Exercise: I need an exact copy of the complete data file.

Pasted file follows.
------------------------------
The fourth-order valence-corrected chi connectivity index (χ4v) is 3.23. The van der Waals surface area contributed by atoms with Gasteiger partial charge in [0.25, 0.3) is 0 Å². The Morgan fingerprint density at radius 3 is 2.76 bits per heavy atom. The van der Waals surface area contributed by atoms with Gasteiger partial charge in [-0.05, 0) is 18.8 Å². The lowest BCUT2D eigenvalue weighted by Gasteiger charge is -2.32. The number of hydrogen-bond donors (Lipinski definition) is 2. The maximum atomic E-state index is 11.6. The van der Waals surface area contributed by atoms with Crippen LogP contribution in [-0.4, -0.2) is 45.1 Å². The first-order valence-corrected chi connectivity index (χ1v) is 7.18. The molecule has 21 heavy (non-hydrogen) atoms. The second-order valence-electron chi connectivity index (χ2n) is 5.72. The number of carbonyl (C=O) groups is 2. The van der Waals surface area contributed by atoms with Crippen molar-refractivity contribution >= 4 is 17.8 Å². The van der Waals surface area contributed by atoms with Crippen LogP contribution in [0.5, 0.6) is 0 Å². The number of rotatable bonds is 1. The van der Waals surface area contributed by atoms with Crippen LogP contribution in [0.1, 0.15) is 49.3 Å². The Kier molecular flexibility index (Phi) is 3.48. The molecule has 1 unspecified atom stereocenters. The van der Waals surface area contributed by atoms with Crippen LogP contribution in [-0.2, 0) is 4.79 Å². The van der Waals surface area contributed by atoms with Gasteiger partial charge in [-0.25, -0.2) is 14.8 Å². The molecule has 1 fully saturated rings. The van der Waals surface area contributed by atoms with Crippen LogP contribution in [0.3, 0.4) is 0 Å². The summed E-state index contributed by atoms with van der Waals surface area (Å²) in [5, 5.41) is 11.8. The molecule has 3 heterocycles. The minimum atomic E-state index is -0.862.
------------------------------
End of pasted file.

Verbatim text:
The fourth-order valence-corrected chi connectivity index (χ4v) is 3.23. The van der Waals surface area contributed by atoms with Gasteiger partial charge in [0.25, 0.3) is 0 Å². The Morgan fingerprint density at radius 3 is 2.76 bits per heavy atom. The van der Waals surface area contributed by atoms with Gasteiger partial charge in [-0.05, 0) is 18.8 Å². The lowest BCUT2D eigenvalue weighted by Gasteiger charge is -2.32. The number of hydrogen-bond donors (Lipinski definition) is 2. The maximum atomic E-state index is 11.6. The van der Waals surface area contributed by atoms with Crippen LogP contribution in [-0.4, -0.2) is 45.1 Å². The first-order valence-corrected chi connectivity index (χ1v) is 7.18. The molecule has 21 heavy (non-hydrogen) atoms. The second-order valence-electron chi connectivity index (χ2n) is 5.72. The number of carbonyl (C=O) groups is 2. The van der Waals surface area contributed by atoms with Crippen molar-refractivity contribution >= 4 is 17.8 Å². The van der Waals surface area contributed by atoms with Crippen LogP contribution in [0.5, 0.6) is 0 Å². The number of rotatable bonds is 1. The van der Waals surface area contributed by atoms with Crippen LogP contribution in [0.1, 0.15) is 49.3 Å². The Kier molecular flexibility index (Phi) is 3.48. The molecule has 1 unspecified atom stereocenters. The van der Waals surface area contributed by atoms with Crippen LogP contribution in [-0.2, 0) is 4.79 Å². The van der Waals surface area contributed by atoms with Gasteiger partial charge in [-0.25, -0.2) is 14.8 Å². The molecule has 1 fully saturated rings. The van der Waals surface area contributed by atoms with Crippen LogP contribution in [0.3, 0.4) is 0 Å². The summed E-state index contributed by atoms with van der Waals surface area (Å²) in [5, 5.41) is 11.8. The molecule has 3 heterocycles. The minimum atomic E-state index is -0.862.